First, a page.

1
$\begingroup$

I would like to calculate $E_b/N_0$ when the code rate is $R_c$ for BPSK signal. What I got this

$$ E_b/N_0= \frac{1}{2R_mR_c \sigma^2} $$ and that is the case also according to this page.

$R_m=1$ for BPSK and $\sigma$ is standard deviation of the noise. Therefore I can say new $E_b/N_0$ is equal to old $E_b/N_0$ multiplied by $1/R_c$, therefore in $\log$ scale $$ {E_bN_0}_{[\rm db]}={E_bN_0}_{[\rm db]}(\textrm{old})-10\log10(R_c) $$ however this is different from what MATLAB help says since according to them

CodedEbNo = UncodedEbNo + 10*log10(codeRate);
  • Can anyone explain where might be the problem?
  • And why my equation is not the same as Matlab help?
$\endgroup$
3
$\begingroup$

The energy per bit, $E_b$, is independent of the coding rate. Note that $E_b$ measures the energy per transmitted information bit, not per transmitted symbol.

Let's say you're willing to spend one joule per information bit, so $E_b=1$. You use uncoded BPSK, so that each transmitted symbol carries one bit of information and so it also has energy one. Let us say that $E_s=1$, where the subscript $s$ denotes "symbol". Let us further assume that you're operating at an SNR per bit of 10 dB; that is, $E_b/N_0=1/0.1=10$.

Now you decide to try a repetition code, with three repetitions per bit. With this code, a bit 1 is transmitted as three consecutive positive symbols, and a bit 0 as three negative symbols. If you're unwilling to increase the energy per bit, then each symbol must have energy equal to 1/3 of a joule: $E_s=1/3$. In this way, you still have $E_b=3E_s=1$.

Now, in the channel, the SNR of each symbol will be reduced: since each symbol has energy 1/3, then each symbol has SNR $E_s/N_0 = (1/3)/0.1 = 5.2 \text{ dB}$. However, the SNR per information bit hasn't changed; it remains $E_b/N_0=1$.

$\endgroup$
  • $\begingroup$ Are you suggesting that both above equation and Matlab help are wrong ? becasue they derive that equation according to EbN0. However I wonder can you tell me which one makes sense to you, assuming EsN0 not EbN0? $\endgroup$ – justin Aug 22 '16 at 18:37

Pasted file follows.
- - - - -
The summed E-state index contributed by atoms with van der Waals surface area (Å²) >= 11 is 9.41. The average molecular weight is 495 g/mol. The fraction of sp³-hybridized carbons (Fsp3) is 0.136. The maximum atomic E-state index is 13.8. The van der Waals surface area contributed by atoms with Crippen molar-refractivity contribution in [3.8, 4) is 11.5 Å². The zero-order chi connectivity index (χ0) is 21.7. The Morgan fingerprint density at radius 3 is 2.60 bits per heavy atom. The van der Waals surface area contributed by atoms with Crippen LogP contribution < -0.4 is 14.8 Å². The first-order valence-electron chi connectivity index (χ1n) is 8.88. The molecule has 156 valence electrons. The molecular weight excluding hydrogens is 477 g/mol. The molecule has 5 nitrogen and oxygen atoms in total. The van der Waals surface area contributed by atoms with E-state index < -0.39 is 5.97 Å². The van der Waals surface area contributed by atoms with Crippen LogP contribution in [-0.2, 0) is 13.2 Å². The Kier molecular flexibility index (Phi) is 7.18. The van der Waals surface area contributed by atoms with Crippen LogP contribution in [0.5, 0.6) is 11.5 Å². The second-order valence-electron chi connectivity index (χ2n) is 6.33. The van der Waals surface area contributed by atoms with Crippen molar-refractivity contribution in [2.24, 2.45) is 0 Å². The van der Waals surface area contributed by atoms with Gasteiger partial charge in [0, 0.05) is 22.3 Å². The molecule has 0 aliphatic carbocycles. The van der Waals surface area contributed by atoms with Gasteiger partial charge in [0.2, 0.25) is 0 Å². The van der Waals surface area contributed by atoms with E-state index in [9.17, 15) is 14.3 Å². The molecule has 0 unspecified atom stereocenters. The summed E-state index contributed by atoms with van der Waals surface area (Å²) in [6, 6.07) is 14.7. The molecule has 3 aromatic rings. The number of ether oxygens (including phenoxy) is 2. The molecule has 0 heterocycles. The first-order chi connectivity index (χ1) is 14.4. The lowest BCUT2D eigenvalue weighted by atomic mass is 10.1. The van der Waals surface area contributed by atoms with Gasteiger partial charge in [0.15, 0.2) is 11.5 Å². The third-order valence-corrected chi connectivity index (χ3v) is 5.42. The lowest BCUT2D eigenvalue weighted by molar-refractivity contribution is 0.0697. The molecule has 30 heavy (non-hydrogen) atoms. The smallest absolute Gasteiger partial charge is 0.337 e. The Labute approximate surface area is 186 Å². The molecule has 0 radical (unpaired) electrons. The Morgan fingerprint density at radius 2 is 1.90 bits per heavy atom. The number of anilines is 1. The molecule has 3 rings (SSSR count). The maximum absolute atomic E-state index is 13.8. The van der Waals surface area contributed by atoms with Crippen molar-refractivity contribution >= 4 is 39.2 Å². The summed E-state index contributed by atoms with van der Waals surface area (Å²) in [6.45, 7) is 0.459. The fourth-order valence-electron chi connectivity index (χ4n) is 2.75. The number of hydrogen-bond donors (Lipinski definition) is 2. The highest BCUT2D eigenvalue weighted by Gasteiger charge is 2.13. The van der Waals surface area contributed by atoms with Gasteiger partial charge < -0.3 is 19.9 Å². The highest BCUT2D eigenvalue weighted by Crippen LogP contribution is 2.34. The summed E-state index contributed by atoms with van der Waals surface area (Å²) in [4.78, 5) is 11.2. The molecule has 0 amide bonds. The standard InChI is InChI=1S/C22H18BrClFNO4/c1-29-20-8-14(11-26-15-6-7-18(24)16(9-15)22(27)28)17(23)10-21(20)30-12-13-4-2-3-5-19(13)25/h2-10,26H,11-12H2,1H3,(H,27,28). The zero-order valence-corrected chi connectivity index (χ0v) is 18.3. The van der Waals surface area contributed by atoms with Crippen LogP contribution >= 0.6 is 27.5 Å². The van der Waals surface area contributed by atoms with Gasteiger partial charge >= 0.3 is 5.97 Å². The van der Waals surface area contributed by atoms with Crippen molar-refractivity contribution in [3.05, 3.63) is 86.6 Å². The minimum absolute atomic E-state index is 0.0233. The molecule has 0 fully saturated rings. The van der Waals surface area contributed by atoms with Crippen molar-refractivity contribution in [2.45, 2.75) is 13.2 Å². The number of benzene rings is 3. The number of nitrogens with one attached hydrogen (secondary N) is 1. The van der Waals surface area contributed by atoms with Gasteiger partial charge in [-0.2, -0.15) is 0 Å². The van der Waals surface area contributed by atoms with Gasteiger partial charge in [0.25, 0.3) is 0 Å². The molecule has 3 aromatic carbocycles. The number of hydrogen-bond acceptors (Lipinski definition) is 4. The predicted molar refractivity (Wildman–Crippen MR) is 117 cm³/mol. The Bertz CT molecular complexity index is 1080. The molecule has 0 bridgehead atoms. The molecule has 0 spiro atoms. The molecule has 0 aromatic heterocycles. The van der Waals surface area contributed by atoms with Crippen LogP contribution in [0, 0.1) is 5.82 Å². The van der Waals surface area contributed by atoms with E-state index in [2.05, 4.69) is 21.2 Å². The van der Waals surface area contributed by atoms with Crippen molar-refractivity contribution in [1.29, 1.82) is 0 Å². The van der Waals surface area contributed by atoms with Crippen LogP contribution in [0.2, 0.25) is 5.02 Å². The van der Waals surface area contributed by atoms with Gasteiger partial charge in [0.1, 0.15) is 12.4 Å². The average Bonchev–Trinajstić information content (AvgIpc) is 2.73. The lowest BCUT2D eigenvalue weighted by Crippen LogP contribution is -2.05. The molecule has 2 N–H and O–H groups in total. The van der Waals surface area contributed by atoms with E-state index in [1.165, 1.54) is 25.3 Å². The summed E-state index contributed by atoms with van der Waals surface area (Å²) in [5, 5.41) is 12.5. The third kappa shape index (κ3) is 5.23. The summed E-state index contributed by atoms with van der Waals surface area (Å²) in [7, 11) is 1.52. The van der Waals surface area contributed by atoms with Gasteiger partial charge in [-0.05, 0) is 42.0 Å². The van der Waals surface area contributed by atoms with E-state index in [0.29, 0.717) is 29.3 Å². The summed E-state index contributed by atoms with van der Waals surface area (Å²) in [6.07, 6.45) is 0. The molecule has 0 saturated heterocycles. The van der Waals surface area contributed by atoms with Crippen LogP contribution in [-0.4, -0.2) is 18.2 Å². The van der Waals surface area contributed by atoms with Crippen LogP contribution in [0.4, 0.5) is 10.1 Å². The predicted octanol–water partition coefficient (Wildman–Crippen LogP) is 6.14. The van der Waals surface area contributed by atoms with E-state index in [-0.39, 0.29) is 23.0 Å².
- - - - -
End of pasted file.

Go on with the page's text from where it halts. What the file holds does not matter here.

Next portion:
• 1
    $\begingroup$ The equations in your question are not wrong, they just make different assumptions, and they confuse matters by not identifying clearly the SNR per information bit $E_b/N_0$ and the SNR of the transmitted symbols $E_s/N_0$. If you look closely at what I did, you'll see that it matches the first equation in your question. MATLAB's equation, though, is assuming that you want to keep the symbol energy constant ($E_s=1$) and increase $E_b$, so that in my example you'd end up with $E_b=3E_s$. This is confusing, but just keep your definitions clear and consistent, and it'll make sense in the end. $\endgroup$ – MBaz Aug 22 '16 at 18:46
  • $\begingroup$ Just one question, If I just receive a signal with a given EbN0 how do I know which one (is bit energy kept constant or symbol energy )used in them ? Since now I have a coded EbNo and I would like to know what is the uncoded EbN0 ? $\endgroup$ – justin Aug 22 '16 at 19:30
  • $\begingroup$ I'd suggest looking into the problem, the definitions and what is being assumed. If the EbN0 given to you is measured at the matched filter's output, then it refers to symbol energy to noise power. If it's looking at data after a decoder, then it's probably bit energy to noise power. $\endgroup$ – MBaz Aug 22 '16 at 19:35
  • 1
    $\begingroup$ I think the confusing thing with the Matlab example linked to in the question is that there, by CodedEbNo they mean the ratio of the channel bit energy to $N_0$, whereas UncodedEbNo refers to the actual information bit energy. $\endgroup$ – Matt L. Aug 22 '16 at 19:52

Your Answer

By clicking “Post Your Answer”, you agree to our terms of service, privacy policy and cookie policy

Not the answer you're looking for? Browse other questions tagged or ask your own question.